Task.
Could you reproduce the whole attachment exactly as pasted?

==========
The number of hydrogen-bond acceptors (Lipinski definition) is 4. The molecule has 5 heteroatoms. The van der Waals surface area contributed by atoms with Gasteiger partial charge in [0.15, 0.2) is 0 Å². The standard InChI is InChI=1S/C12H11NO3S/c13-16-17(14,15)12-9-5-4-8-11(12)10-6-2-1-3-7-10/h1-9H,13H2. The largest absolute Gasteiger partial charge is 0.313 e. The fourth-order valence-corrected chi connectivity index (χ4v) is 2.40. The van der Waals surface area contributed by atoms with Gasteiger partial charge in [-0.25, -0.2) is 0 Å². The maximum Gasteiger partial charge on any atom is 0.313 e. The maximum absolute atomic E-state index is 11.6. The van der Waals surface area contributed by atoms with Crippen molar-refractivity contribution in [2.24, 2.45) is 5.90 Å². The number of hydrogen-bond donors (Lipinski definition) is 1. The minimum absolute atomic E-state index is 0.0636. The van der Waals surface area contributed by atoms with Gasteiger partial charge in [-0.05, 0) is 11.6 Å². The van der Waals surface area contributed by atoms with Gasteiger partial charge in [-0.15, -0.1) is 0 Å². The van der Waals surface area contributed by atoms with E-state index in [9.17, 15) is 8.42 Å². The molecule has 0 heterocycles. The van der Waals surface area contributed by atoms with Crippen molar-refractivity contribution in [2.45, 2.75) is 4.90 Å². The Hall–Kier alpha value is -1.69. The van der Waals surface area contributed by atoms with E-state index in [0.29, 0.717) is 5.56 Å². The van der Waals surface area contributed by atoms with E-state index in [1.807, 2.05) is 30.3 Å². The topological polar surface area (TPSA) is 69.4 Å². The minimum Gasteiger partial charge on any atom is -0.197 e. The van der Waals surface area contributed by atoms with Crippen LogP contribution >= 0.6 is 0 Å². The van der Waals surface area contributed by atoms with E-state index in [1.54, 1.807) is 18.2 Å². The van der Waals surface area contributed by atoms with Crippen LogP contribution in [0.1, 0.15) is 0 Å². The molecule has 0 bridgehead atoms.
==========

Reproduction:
The number of hydrogen-bond acceptors (Lipinski definition) is 4. The molecule has 5 heteroatoms. The van der Waals surface area contributed by atoms with Gasteiger partial charge in [0.15, 0.2) is 0 Å². The standard InChI is InChI=1S/C12H11NO3S/c13-16-17(14,15)12-9-5-4-8-11(12)10-6-2-1-3-7-10/h1-9H,13H2. The largest absolute Gasteiger partial charge is 0.313 e. The fourth-order valence-corrected chi connectivity index (χ4v) is 2.40. The van der Waals surface area contributed by atoms with Gasteiger partial charge in [-0.25, -0.2) is 0 Å². The maximum Gasteiger partial charge on any atom is 0.313 e. The maximum absolute atomic E-state index is 11.6. The van der Waals surface area contributed by atoms with Crippen molar-refractivity contribution in [2.24, 2.45) is 5.90 Å². The number of hydrogen-bond donors (Lipinski definition) is 1. The minimum absolute atomic E-state index is 0.0636. The van der Waals surface area contributed by atoms with Gasteiger partial charge in [-0.05, 0) is 11.6 Å². The van der Waals surface area contributed by atoms with Gasteiger partial charge in [-0.15, -0.1) is 0 Å². The van der Waals surface area contributed by atoms with E-state index in [9.17, 15) is 8.42 Å². The molecule has 0 heterocycles. The van der Waals surface area contributed by atoms with Crippen molar-refractivity contribution in [2.45, 2.75) is 4.90 Å². The Hall–Kier alpha value is -1.69. The van der Waals surface area contributed by atoms with E-state index in [0.29, 0.717) is 5.56 Å². The van der Waals surface area contributed by atoms with E-state index in [1.807, 2.05) is 30.3 Å². The topological polar surface area (TPSA) is 69.4 Å². The minimum Gasteiger partial charge on any atom is -0.197 e. The van der Waals surface area contributed by atoms with Crippen LogP contribution >= 0.6 is 0 Å². The van der Waals surface area contributed by atoms with E-state index in [1.54, 1.807) is 18.2 Å². The van der Waals surface area contributed by atoms with Crippen LogP contribution in [0.1, 0.15) is 0 Å². The molecule has 0 bridgehead atoms.